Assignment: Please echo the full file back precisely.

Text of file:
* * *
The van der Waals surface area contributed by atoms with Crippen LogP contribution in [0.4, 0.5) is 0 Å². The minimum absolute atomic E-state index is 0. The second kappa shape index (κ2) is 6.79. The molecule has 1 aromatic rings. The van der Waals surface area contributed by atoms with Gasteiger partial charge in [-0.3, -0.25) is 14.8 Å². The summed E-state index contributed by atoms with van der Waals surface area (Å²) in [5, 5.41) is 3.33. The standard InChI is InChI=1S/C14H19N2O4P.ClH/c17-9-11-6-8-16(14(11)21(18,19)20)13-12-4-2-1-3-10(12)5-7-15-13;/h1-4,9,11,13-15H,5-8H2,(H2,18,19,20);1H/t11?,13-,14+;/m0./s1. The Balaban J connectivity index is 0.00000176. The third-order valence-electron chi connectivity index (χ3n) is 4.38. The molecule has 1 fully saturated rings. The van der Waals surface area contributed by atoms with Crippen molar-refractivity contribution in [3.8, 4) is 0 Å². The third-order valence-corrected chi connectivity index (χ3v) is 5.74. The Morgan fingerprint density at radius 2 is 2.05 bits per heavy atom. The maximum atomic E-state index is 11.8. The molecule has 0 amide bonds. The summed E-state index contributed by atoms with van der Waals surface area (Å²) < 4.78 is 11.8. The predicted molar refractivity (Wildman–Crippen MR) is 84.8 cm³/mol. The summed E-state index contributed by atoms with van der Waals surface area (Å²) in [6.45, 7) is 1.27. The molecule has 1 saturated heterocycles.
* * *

The van der Waals surface area contributed by atoms with Crippen LogP contribution in [0.4, 0.5) is 0 Å². The minimum absolute atomic E-state index is 0. The second kappa shape index (κ2) is 6.79. The molecule has 1 aromatic rings. The van der Waals surface area contributed by atoms with Gasteiger partial charge in [-0.3, -0.25) is 14.8 Å². The summed E-state index contributed by atoms with van der Waals surface area (Å²) in [5, 5.41) is 3.33. The standard InChI is InChI=1S/C14H19N2O4P.ClH/c17-9-11-6-8-16(14(11)21(18,19)20)13-12-4-2-1-3-10(12)5-7-15-13;/h1-4,9,11,13-15H,5-8H2,(H2,18,19,20);1H/t11?,13-,14+;/m0./s1. The Balaban J connectivity index is 0.00000176. The third-order valence-electron chi connectivity index (χ3n) is 4.38. The molecule has 1 fully saturated rings. The van der Waals surface area contributed by atoms with Crippen molar-refractivity contribution in [3.8, 4) is 0 Å². The third-order valence-corrected chi connectivity index (χ3v) is 5.74. The Morgan fingerprint density at radius 2 is 2.05 bits per heavy atom. The maximum atomic E-state index is 11.8. The molecule has 0 amide bonds. The summed E-state index contributed by atoms with van der Waals surface area (Å²) < 4.78 is 11.8. The predicted molar refractivity (Wildman–Crippen MR) is 84.8 cm³/mol. The summed E-state index contributed by atoms with van der Waals surface area (Å²) in [6.45, 7) is 1.27. The molecule has 1 saturated heterocycles.